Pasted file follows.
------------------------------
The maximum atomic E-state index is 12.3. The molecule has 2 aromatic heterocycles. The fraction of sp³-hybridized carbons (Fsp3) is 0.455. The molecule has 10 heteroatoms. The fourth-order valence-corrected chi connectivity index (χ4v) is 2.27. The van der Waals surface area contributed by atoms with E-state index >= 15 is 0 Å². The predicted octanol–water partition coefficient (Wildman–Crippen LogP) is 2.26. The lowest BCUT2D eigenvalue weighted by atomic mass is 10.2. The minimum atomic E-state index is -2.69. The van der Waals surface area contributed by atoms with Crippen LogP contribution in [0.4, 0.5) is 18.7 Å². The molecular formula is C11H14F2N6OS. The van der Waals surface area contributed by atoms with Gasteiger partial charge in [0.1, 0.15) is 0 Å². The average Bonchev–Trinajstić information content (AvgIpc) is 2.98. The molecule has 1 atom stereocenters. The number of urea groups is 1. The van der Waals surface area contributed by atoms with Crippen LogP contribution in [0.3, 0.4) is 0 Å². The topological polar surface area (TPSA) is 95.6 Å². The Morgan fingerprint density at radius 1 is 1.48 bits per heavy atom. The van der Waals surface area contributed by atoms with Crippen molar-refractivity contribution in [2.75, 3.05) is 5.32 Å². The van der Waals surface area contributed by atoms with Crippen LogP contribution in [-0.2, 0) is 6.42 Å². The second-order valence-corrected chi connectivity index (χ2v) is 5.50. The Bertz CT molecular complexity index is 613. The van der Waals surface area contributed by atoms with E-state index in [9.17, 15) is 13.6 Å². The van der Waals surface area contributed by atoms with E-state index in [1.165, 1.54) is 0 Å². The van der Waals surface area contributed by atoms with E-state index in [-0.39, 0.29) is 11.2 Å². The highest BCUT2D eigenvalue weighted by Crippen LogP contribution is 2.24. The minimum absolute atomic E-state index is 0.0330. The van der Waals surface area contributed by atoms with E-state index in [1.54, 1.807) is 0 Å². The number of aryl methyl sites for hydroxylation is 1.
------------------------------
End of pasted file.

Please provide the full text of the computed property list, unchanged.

The maximum atomic E-state index is 12.3. The molecule has 2 aromatic heterocycles. The fraction of sp³-hybridized carbons (Fsp3) is 0.455. The molecule has 10 heteroatoms. The fourth-order valence-corrected chi connectivity index (χ4v) is 2.27. The van der Waals surface area contributed by atoms with E-state index >= 15 is 0 Å². The predicted octanol–water partition coefficient (Wildman–Crippen LogP) is 2.26. The lowest BCUT2D eigenvalue weighted by atomic mass is 10.2. The minimum atomic E-state index is -2.69. The van der Waals surface area contributed by atoms with Crippen LogP contribution in [0.4, 0.5) is 18.7 Å². The molecular formula is C11H14F2N6OS. The van der Waals surface area contributed by atoms with Gasteiger partial charge in [0.1, 0.15) is 0 Å². The average Bonchev–Trinajstić information content (AvgIpc) is 2.98. The molecule has 1 atom stereocenters. The number of urea groups is 1. The van der Waals surface area contributed by atoms with Crippen LogP contribution in [0.3, 0.4) is 0 Å². The topological polar surface area (TPSA) is 95.6 Å². The Morgan fingerprint density at radius 1 is 1.48 bits per heavy atom. The van der Waals surface area contributed by atoms with Crippen molar-refractivity contribution in [2.75, 3.05) is 5.32 Å². The van der Waals surface area contributed by atoms with Crippen LogP contribution in [-0.2, 0) is 6.42 Å². The second-order valence-corrected chi connectivity index (χ2v) is 5.50. The Bertz CT molecular complexity index is 613. The van der Waals surface area contributed by atoms with E-state index in [9.17, 15) is 13.6 Å². The van der Waals surface area contributed by atoms with E-state index in [1.165, 1.54) is 0 Å². The van der Waals surface area contributed by atoms with E-state index in [-0.39, 0.29) is 11.2 Å². The highest BCUT2D eigenvalue weighted by Crippen LogP contribution is 2.24. The minimum absolute atomic E-state index is 0.0330. The van der Waals surface area contributed by atoms with E-state index in [1.54, 1.807) is 0 Å². The number of aryl methyl sites for hydroxylation is 1.